Angela Lakwete, Associate Professor of History, received her Ph.D. from the University of Delaware / Hagley Program in the History of Industrialization (1997). Her dissertation combines her interests in industrialization, textile production, and southern history in a study of the cotton gin. Johns Hopkins University Press published the revision as Inventing the Cotton Gin: Machine and Myth in Antebellum America in 2003. The book tracks the machine - the cotton gin - from its Asian roots to the Americas, follows its development to about 1865, then explores the myth - that Eli Whitney invented the gin - and its implications. Inventing the Cotton Gin won the 2004 Edelstein Prize given by the Society for the History of Technology for the best scholarly book published about the history of technology in the past three years. In her next book project she examines machine makers of Alabama from 1819 and how they "manufactured modernity" within a slave society.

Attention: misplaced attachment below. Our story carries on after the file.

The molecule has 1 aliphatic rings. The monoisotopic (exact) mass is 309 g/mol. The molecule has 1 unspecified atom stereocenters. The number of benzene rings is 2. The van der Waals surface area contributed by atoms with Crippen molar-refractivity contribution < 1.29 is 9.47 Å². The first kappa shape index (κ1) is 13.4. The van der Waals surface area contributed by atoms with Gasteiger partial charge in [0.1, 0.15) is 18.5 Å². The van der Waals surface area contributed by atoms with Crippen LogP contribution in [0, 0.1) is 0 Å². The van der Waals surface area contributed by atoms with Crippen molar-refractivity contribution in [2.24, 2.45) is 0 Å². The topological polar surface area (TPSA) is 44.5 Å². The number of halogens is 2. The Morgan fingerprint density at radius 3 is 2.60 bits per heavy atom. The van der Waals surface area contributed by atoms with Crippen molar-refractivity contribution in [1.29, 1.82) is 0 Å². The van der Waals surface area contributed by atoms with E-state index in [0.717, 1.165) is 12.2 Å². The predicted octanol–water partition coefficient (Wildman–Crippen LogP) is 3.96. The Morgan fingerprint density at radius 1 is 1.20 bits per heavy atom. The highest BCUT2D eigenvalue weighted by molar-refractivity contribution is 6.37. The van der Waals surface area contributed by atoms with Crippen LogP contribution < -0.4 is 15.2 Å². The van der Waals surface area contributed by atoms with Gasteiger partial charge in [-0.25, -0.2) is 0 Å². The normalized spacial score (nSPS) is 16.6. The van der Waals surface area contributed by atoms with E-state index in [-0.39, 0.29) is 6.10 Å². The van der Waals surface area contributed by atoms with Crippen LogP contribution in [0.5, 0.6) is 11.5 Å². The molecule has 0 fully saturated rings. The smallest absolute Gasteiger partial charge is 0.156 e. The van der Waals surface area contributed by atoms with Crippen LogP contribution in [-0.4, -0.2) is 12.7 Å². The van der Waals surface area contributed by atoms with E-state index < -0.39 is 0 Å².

She is involved in textile engineering and agricultural economics programs pursuing her interests in fiber and fabric production from Egyptian linen to American Polartec. Other scholarly interests include two-wheeled transportation systems and computer culture.
Lakwete teaches the Technology and Civilization and United States History sequences and offers a graduate seminar in Southern Industrialization.
- 1997 PhD, University of Delaware / Hagley Program in the History of Industrialization
- MA, University of Delaware / Hagley Program in the History of Industrialization
- MSLS, Wayne State
- Inventing the Cotton Gin: Machine and Myth in Antebellum America (Johns Hopkins University Press, 2003)
Last Updated: December 12, 2016